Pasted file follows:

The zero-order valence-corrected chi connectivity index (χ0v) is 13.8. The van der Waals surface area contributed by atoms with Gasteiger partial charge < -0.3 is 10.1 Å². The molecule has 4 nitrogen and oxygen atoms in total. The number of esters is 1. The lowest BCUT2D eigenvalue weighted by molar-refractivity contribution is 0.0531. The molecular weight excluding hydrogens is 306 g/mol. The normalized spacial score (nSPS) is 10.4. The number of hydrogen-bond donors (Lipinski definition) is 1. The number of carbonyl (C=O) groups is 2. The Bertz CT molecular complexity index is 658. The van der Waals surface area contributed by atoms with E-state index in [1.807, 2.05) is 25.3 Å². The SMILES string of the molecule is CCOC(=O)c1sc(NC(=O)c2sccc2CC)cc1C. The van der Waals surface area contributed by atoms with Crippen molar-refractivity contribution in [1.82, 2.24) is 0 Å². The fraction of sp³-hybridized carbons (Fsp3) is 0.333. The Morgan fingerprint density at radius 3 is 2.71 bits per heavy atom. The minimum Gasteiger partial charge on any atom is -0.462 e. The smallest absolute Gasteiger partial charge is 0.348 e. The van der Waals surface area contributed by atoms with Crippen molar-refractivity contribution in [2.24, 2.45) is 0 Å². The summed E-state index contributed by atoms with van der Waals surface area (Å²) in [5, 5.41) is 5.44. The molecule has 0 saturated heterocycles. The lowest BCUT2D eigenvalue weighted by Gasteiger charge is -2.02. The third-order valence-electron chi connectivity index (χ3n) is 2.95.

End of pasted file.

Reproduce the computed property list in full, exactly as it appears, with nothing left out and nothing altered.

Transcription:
The zero-order valence-corrected chi connectivity index (χ0v) is 13.8. The van der Waals surface area contributed by atoms with Gasteiger partial charge < -0.3 is 10.1 Å². The molecule has 4 nitrogen and oxygen atoms in total. The number of esters is 1. The lowest BCUT2D eigenvalue weighted by molar-refractivity contribution is 0.0531. The molecular weight excluding hydrogens is 306 g/mol. The normalized spacial score (nSPS) is 10.4. The number of hydrogen-bond donors (Lipinski definition) is 1. The number of carbonyl (C=O) groups is 2. The Bertz CT molecular complexity index is 658. The van der Waals surface area contributed by atoms with E-state index in [1.807, 2.05) is 25.3 Å². The SMILES string of the molecule is CCOC(=O)c1sc(NC(=O)c2sccc2CC)cc1C. The van der Waals surface area contributed by atoms with Crippen molar-refractivity contribution in [1.82, 2.24) is 0 Å². The fraction of sp³-hybridized carbons (Fsp3) is 0.333. The Morgan fingerprint density at radius 3 is 2.71 bits per heavy atom. The minimum Gasteiger partial charge on any atom is -0.462 e. The smallest absolute Gasteiger partial charge is 0.348 e. The van der Waals surface area contributed by atoms with Crippen molar-refractivity contribution in [2.24, 2.45) is 0 Å². The summed E-state index contributed by atoms with van der Waals surface area (Å²) in [5, 5.41) is 5.44. The molecule has 0 saturated heterocycles. The lowest BCUT2D eigenvalue weighted by Gasteiger charge is -2.02. The third-order valence-electron chi connectivity index (χ3n) is 2.95.